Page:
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This page is a copy of the same page in 2.4 manual, need to be updated
Compositing Nodes allow you assemble and enhance an image (or movie) at the same time. Using composition nodes, you can glue two pieces of footage together and colorize the whole sequence all at once. You can enhance the colors of a single image or an entire movie clip in a static manner or in a dynamic way that changes over time (as the clip progresses). In this way, you use composition nodes to both assemble video clips together, and enhance them.
We use the term Image to refer to a single picture, a picture in a numbered sequence of images, or a frame of a movieclip. A node layout will process a sequence one image at a time no matter what kind of input you provide.
To process your image, you will use nodes to import the image into Blender, change it, merge it with other images, and finally save it.
The example to the right shows the simplest noodle; an input node threads the camera view to an output node so it can be saved.
"Nodes" are individual blocks that perform a certain operation, and might have one or many different outputs.
Conceptually, there are three basic types of nodes:
- Input Nodes
- these nodes produce information, but do not have any inputs of their own.
- Examples are: Render Layers, Value and RGB nodes.
- Processing Nodes:
- these nodes filter or transform their inputs, to produce one or more outputs.
- Examples are: RGB Curves, Defocus,' and Vector Blur nodes.
- Output Nodes:
- these nodes consume their inputs to produce some kind of meaningful result.
- Examples are: Composite node (which determines the final output used by Blender), Viewer (which displays the output of a socket), and File Output node.
The essential idea of nodes is that you can create an arbitrarily-complex network of nodes, by connecting the outputs of one or more nodes to the inputs of one or more other nodes. Then, you can set appropriate parameters (as you see fit) for each node.
This network is called a "noodle" and it describes how information literally flows through to produce whatever result you want.
You can define node groups, and use those groups as they were a single node.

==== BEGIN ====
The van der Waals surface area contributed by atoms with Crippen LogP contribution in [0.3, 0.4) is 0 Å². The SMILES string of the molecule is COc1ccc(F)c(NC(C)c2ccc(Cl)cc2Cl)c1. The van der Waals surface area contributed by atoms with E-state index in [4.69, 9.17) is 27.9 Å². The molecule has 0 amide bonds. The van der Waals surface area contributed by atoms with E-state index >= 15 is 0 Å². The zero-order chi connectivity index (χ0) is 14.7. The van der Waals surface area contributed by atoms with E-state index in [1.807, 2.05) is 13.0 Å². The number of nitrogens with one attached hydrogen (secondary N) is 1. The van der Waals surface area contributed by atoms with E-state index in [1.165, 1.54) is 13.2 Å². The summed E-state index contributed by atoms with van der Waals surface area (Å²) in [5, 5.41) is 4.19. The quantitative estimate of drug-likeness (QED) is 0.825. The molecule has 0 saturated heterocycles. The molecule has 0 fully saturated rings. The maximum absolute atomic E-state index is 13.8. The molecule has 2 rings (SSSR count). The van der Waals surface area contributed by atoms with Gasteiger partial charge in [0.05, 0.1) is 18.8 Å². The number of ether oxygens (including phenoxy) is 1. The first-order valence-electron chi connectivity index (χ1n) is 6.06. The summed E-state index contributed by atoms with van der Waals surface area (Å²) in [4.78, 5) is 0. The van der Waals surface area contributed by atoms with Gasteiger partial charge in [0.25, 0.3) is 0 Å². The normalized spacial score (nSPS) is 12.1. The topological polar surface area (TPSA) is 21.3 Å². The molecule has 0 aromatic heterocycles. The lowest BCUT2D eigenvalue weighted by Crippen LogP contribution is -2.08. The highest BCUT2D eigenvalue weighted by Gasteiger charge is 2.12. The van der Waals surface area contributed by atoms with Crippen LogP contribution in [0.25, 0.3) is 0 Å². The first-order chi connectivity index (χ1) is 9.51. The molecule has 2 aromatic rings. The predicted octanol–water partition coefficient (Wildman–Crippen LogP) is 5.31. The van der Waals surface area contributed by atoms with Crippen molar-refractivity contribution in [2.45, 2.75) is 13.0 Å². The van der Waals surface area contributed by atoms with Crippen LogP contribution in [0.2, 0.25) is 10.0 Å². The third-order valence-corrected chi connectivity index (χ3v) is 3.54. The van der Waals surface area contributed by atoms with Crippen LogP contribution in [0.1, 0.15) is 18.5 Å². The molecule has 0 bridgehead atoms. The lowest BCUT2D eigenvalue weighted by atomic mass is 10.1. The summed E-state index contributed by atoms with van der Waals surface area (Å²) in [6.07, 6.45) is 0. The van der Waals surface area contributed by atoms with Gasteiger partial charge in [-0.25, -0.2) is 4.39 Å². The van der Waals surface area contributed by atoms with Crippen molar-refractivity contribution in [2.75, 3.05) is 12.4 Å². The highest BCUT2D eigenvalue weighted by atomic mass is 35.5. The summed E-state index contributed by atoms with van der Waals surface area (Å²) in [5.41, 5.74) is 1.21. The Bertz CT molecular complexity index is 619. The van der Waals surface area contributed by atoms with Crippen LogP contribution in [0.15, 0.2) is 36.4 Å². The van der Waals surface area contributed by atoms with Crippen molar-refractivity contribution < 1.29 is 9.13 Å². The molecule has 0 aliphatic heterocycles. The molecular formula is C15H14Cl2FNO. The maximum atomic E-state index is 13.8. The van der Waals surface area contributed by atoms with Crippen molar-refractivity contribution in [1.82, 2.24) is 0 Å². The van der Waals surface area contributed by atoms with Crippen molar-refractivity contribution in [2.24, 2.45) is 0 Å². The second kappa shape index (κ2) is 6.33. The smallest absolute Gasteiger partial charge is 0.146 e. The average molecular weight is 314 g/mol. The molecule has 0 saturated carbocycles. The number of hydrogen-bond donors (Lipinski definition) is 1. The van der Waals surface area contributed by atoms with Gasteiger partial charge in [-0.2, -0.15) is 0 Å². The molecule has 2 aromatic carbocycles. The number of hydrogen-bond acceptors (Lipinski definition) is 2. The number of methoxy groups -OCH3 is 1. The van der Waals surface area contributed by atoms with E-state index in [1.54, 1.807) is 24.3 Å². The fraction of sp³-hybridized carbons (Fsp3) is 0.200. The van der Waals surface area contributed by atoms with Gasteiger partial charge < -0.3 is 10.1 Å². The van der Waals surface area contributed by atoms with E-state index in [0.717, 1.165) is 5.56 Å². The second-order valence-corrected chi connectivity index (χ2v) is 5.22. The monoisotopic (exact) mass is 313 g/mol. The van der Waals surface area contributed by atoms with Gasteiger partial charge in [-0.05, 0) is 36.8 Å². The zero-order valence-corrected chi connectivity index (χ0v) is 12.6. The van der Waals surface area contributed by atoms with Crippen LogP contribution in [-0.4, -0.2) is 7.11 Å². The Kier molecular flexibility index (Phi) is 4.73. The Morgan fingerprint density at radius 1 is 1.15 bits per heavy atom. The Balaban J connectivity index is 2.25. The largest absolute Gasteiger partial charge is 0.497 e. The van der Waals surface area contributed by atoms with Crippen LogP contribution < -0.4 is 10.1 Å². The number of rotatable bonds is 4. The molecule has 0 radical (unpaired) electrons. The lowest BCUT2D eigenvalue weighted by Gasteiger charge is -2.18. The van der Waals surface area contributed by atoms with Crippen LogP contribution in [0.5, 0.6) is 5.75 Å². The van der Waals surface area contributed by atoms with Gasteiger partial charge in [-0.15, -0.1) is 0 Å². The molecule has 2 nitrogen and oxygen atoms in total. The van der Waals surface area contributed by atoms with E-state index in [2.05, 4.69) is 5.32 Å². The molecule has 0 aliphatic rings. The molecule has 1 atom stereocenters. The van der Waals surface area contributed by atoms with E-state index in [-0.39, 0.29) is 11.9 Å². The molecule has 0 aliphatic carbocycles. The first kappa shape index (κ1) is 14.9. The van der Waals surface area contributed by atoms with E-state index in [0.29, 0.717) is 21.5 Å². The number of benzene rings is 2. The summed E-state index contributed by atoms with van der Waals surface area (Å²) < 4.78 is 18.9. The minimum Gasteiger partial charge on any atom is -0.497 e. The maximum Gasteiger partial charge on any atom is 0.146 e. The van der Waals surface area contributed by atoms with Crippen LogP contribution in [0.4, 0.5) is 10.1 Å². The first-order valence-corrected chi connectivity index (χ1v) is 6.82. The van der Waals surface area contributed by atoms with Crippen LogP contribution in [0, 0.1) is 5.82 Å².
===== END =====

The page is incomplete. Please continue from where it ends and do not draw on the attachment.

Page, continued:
You can link and append these node groups from other files.
Accessing and Activating Nodes
Access the Node Editor and enable Composite Nodes by clicking on the Face icon.
To activate nodes for the composition, click the Use Nodes button. Blender creates a default starting noodle, consisting of two nodes threaded together.
To use this mini-map, you must now tell Blender to use the Compositing Node map that has been created, and to composite the image using composition nodes. To do so, switch to the Scene button area (F10) and activate the Do Composite button located below the Animation button. This tells Blender to composite the final image by running it through the composition node map.
You now have your first noodle, a RenderLayer input node threaded to an Composite output node. From here, you can add and connect many types of compositing nodes, in a sort of map layout to your heart's content (or physical memory constraints, whichever comes first).
You can do just about anything with images using nodes.
Raw footage from a foreground actor in front of a blue screen, or a rendered object doing something can be layered on top of a background. Composite both together, and you have composited footage.
You can change the mood of an image:
- To make an image 'feel' colder, a blue tinge is added to the pic.
- To convey a flashback or memory, the image may be softened.
- To convey hatred and frustration, add a red tinge or enhance the red. The film 'Sin City' is the most extreme example of this I have ever seen.
- A startling event may be sharpened and contrast enhanced.
- A happy feeling - you guessed it - yellow (equal parts red and green no blue) for bright and sunny.
- Dust and airborne dirt is often added as a cloud texture over the image to give a little more realism.